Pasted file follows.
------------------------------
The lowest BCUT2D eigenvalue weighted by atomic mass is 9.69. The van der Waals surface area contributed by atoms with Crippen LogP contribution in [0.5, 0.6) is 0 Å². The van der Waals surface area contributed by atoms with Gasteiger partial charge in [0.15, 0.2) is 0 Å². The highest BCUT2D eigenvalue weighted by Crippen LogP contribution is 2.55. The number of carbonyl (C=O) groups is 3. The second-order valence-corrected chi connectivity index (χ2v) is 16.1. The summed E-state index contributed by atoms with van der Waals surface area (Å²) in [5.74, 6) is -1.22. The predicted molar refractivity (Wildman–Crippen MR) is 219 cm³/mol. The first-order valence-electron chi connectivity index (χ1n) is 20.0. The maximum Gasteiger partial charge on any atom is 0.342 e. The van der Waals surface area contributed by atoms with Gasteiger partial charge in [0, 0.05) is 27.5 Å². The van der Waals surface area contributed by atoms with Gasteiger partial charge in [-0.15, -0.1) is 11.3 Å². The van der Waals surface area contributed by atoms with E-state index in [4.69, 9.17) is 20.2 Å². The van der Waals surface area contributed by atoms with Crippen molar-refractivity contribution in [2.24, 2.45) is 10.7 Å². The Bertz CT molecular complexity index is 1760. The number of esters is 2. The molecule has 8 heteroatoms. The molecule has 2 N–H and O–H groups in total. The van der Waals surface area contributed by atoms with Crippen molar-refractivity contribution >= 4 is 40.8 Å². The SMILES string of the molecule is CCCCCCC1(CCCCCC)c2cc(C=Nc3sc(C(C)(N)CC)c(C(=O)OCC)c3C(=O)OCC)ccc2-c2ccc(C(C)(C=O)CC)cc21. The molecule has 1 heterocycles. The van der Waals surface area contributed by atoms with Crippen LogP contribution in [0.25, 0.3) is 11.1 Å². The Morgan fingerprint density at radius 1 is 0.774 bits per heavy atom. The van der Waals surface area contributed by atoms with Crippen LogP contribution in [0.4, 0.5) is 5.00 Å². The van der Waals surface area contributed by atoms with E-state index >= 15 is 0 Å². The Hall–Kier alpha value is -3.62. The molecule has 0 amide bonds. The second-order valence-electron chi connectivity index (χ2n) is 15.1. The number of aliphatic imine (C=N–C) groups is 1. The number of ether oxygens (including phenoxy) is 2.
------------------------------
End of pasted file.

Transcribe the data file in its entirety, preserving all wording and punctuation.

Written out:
The lowest BCUT2D eigenvalue weighted by atomic mass is 9.69. The van der Waals surface area contributed by atoms with Crippen LogP contribution in [0.5, 0.6) is 0 Å². The van der Waals surface area contributed by atoms with Gasteiger partial charge in [0.15, 0.2) is 0 Å². The highest BCUT2D eigenvalue weighted by Crippen LogP contribution is 2.55. The number of carbonyl (C=O) groups is 3. The second-order valence-corrected chi connectivity index (χ2v) is 16.1. The summed E-state index contributed by atoms with van der Waals surface area (Å²) in [5.74, 6) is -1.22. The predicted molar refractivity (Wildman–Crippen MR) is 219 cm³/mol. The first-order valence-electron chi connectivity index (χ1n) is 20.0. The maximum Gasteiger partial charge on any atom is 0.342 e. The van der Waals surface area contributed by atoms with Gasteiger partial charge in [0, 0.05) is 27.5 Å². The van der Waals surface area contributed by atoms with Gasteiger partial charge in [-0.15, -0.1) is 11.3 Å². The van der Waals surface area contributed by atoms with E-state index in [4.69, 9.17) is 20.2 Å². The van der Waals surface area contributed by atoms with Crippen molar-refractivity contribution in [2.24, 2.45) is 10.7 Å². The Bertz CT molecular complexity index is 1760. The number of esters is 2. The molecule has 8 heteroatoms. The molecule has 2 N–H and O–H groups in total. The van der Waals surface area contributed by atoms with Crippen molar-refractivity contribution >= 4 is 40.8 Å². The SMILES string of the molecule is CCCCCCC1(CCCCCC)c2cc(C=Nc3sc(C(C)(N)CC)c(C(=O)OCC)c3C(=O)OCC)ccc2-c2ccc(C(C)(C=O)CC)cc21. The molecule has 1 heterocycles. The van der Waals surface area contributed by atoms with Crippen LogP contribution in [0.25, 0.3) is 11.1 Å². The Morgan fingerprint density at radius 1 is 0.774 bits per heavy atom. The van der Waals surface area contributed by atoms with Crippen LogP contribution in [0.4, 0.5) is 5.00 Å². The van der Waals surface area contributed by atoms with E-state index >= 15 is 0 Å². The Hall–Kier alpha value is -3.62. The molecule has 0 amide bonds. The second-order valence-electron chi connectivity index (χ2n) is 15.1. The number of aliphatic imine (C=N–C) groups is 1. The number of ether oxygens (including phenoxy) is 2.